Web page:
By Rebecca Goodman
The Cincinnati Enquirer
TERRACE PARK - James B. "Jim" Parker was one of the most respected figures in labor relations in the food industry at a time when many factories were rife with problems.
Mr. Parker established the labor relations department for the Kroger Co. and served as the company's representative to President Nixon's Wage and Price Control Board.
He also was friends with Jimmy Hoffa of the Teamsters.
"Kroger enjoyed relative tranquility in its dealings with the Teamsters, and there was a genuine respect between Dad and Jimmy Hoffa," said his son, William S. "Bill" Parker. "As a teenager, I can remember my great surprise when I would answer the phone at home and find I was talking to Jimmy Hoffa."
James Parker died Sunday at Deupree Community in Oakley. The Terrace Park resident was 92.
Paul Heldman, senior vice president and general counsel for Kroger, said, "Jim Parker was a respected leader who helped shape Kroger's labor relations policies during a period of rapid growth, and we are saddened by his passing."
Mr. Parker joined Kroger as a $25-dollar-a-week inventory auditor in Cleveland in 1931. By the late 1930s he was personnel manager for the Cleveland Division.
At that time, labor relations in the company were tumultuous and Mr. Parker was sent to 10 plants by Joe Hall, vice president of manufacturing, to bridge the gap between labor and management.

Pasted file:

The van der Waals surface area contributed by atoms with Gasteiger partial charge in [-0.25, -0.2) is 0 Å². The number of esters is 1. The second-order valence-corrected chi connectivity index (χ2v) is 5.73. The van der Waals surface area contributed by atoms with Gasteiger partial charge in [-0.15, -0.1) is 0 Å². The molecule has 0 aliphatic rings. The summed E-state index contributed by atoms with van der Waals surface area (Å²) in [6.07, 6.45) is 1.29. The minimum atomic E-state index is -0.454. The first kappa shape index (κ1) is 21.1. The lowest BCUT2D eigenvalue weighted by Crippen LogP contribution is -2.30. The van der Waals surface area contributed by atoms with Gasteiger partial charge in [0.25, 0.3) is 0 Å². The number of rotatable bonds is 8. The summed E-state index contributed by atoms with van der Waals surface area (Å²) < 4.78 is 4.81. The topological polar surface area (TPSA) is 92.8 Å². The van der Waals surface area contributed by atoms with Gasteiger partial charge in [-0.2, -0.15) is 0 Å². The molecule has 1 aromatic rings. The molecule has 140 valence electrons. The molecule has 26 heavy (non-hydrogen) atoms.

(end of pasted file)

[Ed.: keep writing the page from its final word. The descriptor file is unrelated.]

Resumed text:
"That effort was successful and, over time, Dad and Mr. Hall brought Kroger labor relations into the 20th century," said Mr. Parker's son.
In 1945, Mr. Parker established the labor relations department and managed it until he retired in 1974. In 1961 the company appointed him vice president of labor relations.
"I think Dad was the most-respected labor relations executive in the food industry from the 1950s to the 1970s," his son said. "I know he was offered jobs at A&P and Jewel T and others, but he was loyal to Kroger and his contributions were respected."
Mr. Parker served two terms on Terrace Park City Council and as vice mayor of the village. After he retired, he served as the village building inspector. In 1961 he was appointed chairman of the Committee for Community Survival, which attracted national attention for building the nation's first community bomb shelter.
He served seven years on the board of the Cincinnati Community Chest and, as a member of St. Thomas Episcopal Church, served 15 years as a vestryman, junior warden and senior warden. In 1976 he was commissioned to research and write the centennial history of St. Thomas and after retirement served on the board of directors of the Episcopal Retirement Homes.
Mr. Parker graduated from Chevy Chase (Md.) High School and attended Case School of Applied Engineering in Cleveland (now Case Western Reserve University) until the Depression forced him to quit to help support his family.
Mr. Parker was preceded in death by his wife of 54 years, Sophia "Soap" Parker. In addition to his son, Bill, survivors include another son, James B. Parker IV; four grandchildren; and two great-grandchildren. Services have been held. Memorials: Episcopal Retirement Homes Inc., 3870 Virginia Ave., Cincinnati, OH 45227 or Vitas Hospice, 11500 Northlake Drive, Suite 400, Cincinnati, OH 45249.
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